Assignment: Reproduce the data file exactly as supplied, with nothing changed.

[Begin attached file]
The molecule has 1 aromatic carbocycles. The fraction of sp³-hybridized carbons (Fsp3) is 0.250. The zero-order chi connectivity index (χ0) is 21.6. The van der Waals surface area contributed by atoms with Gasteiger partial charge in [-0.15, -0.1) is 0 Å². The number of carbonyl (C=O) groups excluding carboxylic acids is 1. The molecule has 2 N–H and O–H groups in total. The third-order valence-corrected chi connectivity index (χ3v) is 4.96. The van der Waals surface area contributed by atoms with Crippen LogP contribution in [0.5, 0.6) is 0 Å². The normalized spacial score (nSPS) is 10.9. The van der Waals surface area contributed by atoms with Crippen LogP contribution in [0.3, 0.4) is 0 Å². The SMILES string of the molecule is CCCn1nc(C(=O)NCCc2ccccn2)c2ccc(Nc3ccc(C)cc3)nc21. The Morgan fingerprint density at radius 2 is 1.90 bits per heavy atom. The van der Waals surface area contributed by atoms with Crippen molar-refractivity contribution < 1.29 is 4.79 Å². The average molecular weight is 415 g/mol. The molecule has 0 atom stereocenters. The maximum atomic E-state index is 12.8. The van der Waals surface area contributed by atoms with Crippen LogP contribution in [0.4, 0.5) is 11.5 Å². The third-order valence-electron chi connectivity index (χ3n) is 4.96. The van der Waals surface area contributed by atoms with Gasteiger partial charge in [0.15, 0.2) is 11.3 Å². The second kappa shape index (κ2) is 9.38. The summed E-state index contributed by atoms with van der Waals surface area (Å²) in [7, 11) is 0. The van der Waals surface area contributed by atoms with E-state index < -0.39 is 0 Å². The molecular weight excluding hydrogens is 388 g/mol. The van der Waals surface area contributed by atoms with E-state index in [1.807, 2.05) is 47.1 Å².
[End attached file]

The molecule has 1 aromatic carbocycles. The fraction of sp³-hybridized carbons (Fsp3) is 0.250. The zero-order chi connectivity index (χ0) is 21.6. The van der Waals surface area contributed by atoms with Gasteiger partial charge in [-0.15, -0.1) is 0 Å². The number of carbonyl (C=O) groups excluding carboxylic acids is 1. The molecule has 2 N–H and O–H groups in total. The third-order valence-corrected chi connectivity index (χ3v) is 4.96. The van der Waals surface area contributed by atoms with Crippen LogP contribution in [0.5, 0.6) is 0 Å². The normalized spacial score (nSPS) is 10.9. The van der Waals surface area contributed by atoms with Crippen LogP contribution in [0.3, 0.4) is 0 Å². The SMILES string of the molecule is CCCn1nc(C(=O)NCCc2ccccn2)c2ccc(Nc3ccc(C)cc3)nc21. The Morgan fingerprint density at radius 2 is 1.90 bits per heavy atom. The van der Waals surface area contributed by atoms with Crippen molar-refractivity contribution < 1.29 is 4.79 Å². The average molecular weight is 415 g/mol. The molecule has 0 atom stereocenters. The maximum atomic E-state index is 12.8. The van der Waals surface area contributed by atoms with Crippen LogP contribution in [0.4, 0.5) is 11.5 Å². The third-order valence-electron chi connectivity index (χ3n) is 4.96. The van der Waals surface area contributed by atoms with Gasteiger partial charge in [0.15, 0.2) is 11.3 Å². The second kappa shape index (κ2) is 9.38. The summed E-state index contributed by atoms with van der Waals surface area (Å²) in [7, 11) is 0. The van der Waals surface area contributed by atoms with E-state index < -0.39 is 0 Å². The molecular weight excluding hydrogens is 388 g/mol. The van der Waals surface area contributed by atoms with E-state index in [1.807, 2.05) is 47.1 Å².